PROBLEM LINK:Author: Tuan Anh Tran Dang DIFFICULTY:Challenge PREREQUISITES:Greedy, Dynamic Programming, Heuristic, Mixed Methods PROBLEM:Given a N*N matrix with colors ranging from 0 to 100, find the minimum number of painting operations needed to paint a initially all zero matrix to this given matrix. Each painting operation allows you to paint a rectangle area into a color. EXPLANATION:This is a challenge problem. The most important thing in solving challenge problem is to find some approximation methods or the plan to use the randomness of the cases, because the challenge problems are always NPhard or NPComplete. They are hard to be perfectly solved in polynomial times like other nine problems. Also, it is important to write a local test system to help you find the best strategy (almost all top ranked guys wrote their own test codes). So let’s look at the test generation plan first. "The test data is generated randomly by simulating the process of making an image in SMPaint using no more than 500 Paint operations", from this sentence, it is worth noting that the best answer should be no more than 500. And then, let's discuss some ideas and methods. In the output description, there is a limit of output steps. It is easy to fit the constraints of N^2 steps. The most naive one, paints the matrix entry by entry. Then, the first key idea is that reverse the procedure: choose the last painted rectangle area, and remove it by treating them as any color you want. It is straightforward to get a greedy method then:
The finding procedure can be done by dynamic programming, similar to the largest empty rectangle problems (e.g. SPOJ 277 CTGAME). It could be done in O(N^2) time. Unfortunately, N is as large as 1,000. Therefore, if the answer is a little large, this greedy algorithm will get TLE. But, we can still apply this algorithm when N is small, such as N <= 600. This greedy algorithm and similar ones were a part of many submissions, such as the 4th ranked submission from xyz111. It contains a lot of interesting specialized methods for smaller N. From here, we can see that the mixed methods are helpful to the challenge problems. Since N is a little large, we should find some other efficient good solutions for larger cases. The most intuitive method is to find some good Heuristic Function (not necessary to find some proved/well defined one, just follow your intuition or local experimental results) to define how good the current matrix is. After we defined a such function, we could choose the "best" painting each steps, and finally reach the target matrix. There are two problems though:
For the first problem, we can design some simpler rules to maintain a small amount of candidate choices. Therefore, the choosing procedure will be cheaper. For the second one, we can try some different functions together. For example, we have two functions F and G. We can get two possible solutions by them, and choose the best one. Also, we can randomly choose the trust one function each round (we can try random top3 "best" choices during each round, too). Repeat this procedure multiple times and output the best solution will yield a good score. In the best submission from Mugurel Ionut Andreica, it looks like maintaining some (not many/all) "good" states and expanding them heuristically. Of course, further discussions are welcome. :D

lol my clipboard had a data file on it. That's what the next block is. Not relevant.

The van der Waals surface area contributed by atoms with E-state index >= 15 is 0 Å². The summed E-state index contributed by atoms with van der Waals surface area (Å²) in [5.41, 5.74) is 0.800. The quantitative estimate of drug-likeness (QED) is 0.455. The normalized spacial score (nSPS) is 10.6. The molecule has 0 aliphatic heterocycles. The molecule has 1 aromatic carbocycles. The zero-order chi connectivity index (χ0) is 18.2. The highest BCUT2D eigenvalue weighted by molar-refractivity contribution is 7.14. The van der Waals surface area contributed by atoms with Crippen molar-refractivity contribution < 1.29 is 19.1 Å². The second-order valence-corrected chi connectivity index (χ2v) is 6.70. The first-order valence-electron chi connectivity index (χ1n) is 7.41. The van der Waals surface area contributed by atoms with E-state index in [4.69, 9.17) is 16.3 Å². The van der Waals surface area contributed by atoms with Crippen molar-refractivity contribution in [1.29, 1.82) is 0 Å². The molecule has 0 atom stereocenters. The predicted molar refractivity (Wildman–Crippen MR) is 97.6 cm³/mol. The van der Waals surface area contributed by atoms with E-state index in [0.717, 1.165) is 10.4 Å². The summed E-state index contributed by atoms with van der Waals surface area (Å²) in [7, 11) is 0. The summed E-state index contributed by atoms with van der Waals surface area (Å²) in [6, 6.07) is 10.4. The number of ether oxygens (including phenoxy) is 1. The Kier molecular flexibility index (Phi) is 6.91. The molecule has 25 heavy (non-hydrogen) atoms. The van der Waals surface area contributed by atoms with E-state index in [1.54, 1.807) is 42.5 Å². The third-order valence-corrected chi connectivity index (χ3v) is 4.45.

This question is marked "community wiki".
asked 01 Jan '14, 19:10

FYI, my approach which became 2nd: Note that as mentioned in editorial if the paintings are done in reverse order, then each pixel may be colored infinite times, but still only the first time colored remains So we only paint a rectangle if there are no pixels left that have another color or are unpainted. My algorithm (part 1):
Split: put all pixels of S with the color of the overlapping shape into a new shape which is added to L Shrink: remove the pixels of the existing overlapping shape, and try again to minimize its size
The result of this algorithm is a directed acyclic graph The 2nd part of the algorithm is painting the Shapes from P in reverse order, and each time notifying the shapes that are depending on the drawn shape. E.g. In this example P = [2, 9, 10]
A possible actual result of these shapes would be 7, 5, 11, 3, 8, 2, 9, 10 where each number stands for a paint operation Remarks:
answered 02 Jan '14, 05:43
glad to hear your great algorithm!
(02 Jan '14, 10:17)
Amazing!...
(02 Jan '14, 11:53)
Good work.
(02 Jan '14, 13:36)
thank you very much !
(02 Jan '14, 18:16)

My approach, not very good but easy to implment (http://www.codechef.com/viewsolution/3102955) was
For ex: to get
Step 1: 1 can be drawn as
Because all number we are overpainting are larger, and they would later get corrected. Step 2: After we encounter a smaller color (already used one) in 2's bounding box, we break it into smaller boxes. So 2 would be drawn in
Step 3: Similarly 3's bounding box is contain 2's in it. Splitting it we get
By the time we finish 100 steps, we would get our final answer. Unfortunately I could not get time to debug and correct my solution. May be someday I would debug and upload. answered 02 Jan '14, 13:35